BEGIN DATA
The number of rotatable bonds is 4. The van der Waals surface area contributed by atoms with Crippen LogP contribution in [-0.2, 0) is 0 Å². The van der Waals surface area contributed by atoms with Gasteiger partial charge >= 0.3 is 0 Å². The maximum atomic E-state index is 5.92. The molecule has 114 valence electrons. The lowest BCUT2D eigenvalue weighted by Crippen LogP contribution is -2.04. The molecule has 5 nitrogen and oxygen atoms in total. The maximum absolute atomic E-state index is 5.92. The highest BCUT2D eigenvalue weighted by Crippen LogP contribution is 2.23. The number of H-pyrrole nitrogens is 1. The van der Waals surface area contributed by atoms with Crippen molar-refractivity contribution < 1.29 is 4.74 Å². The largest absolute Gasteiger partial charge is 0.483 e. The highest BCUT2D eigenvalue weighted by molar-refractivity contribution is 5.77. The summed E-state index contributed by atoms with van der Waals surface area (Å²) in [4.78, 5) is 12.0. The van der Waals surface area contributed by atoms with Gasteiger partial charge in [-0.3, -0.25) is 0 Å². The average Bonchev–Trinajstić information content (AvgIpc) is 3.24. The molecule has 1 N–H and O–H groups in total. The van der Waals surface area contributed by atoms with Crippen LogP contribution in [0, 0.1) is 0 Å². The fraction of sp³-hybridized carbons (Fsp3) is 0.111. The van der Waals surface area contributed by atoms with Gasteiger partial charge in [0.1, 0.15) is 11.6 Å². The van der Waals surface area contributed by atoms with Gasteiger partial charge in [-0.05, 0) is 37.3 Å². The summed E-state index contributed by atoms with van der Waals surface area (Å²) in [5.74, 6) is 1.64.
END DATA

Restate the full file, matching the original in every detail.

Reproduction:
The number of rotatable bonds is 4. The van der Waals surface area contributed by atoms with Crippen LogP contribution in [-0.2, 0) is 0 Å². The van der Waals surface area contributed by atoms with Gasteiger partial charge >= 0.3 is 0 Å². The maximum atomic E-state index is 5.92. The molecule has 114 valence electrons. The lowest BCUT2D eigenvalue weighted by Crippen LogP contribution is -2.04. The molecule has 5 nitrogen and oxygen atoms in total. The maximum absolute atomic E-state index is 5.92. The highest BCUT2D eigenvalue weighted by Crippen LogP contribution is 2.23. The number of H-pyrrole nitrogens is 1. The van der Waals surface area contributed by atoms with Crippen molar-refractivity contribution < 1.29 is 4.74 Å². The largest absolute Gasteiger partial charge is 0.483 e. The highest BCUT2D eigenvalue weighted by molar-refractivity contribution is 5.77. The summed E-state index contributed by atoms with van der Waals surface area (Å²) in [4.78, 5) is 12.0. The van der Waals surface area contributed by atoms with Gasteiger partial charge in [-0.3, -0.25) is 0 Å². The average Bonchev–Trinajstić information content (AvgIpc) is 3.24. The molecule has 1 N–H and O–H groups in total. The van der Waals surface area contributed by atoms with Crippen LogP contribution in [0, 0.1) is 0 Å². The fraction of sp³-hybridized carbons (Fsp3) is 0.111. The van der Waals surface area contributed by atoms with Gasteiger partial charge in [0.1, 0.15) is 11.6 Å². The van der Waals surface area contributed by atoms with Gasteiger partial charge in [-0.05, 0) is 37.3 Å². The summed E-state index contributed by atoms with van der Waals surface area (Å²) in [5.74, 6) is 1.64.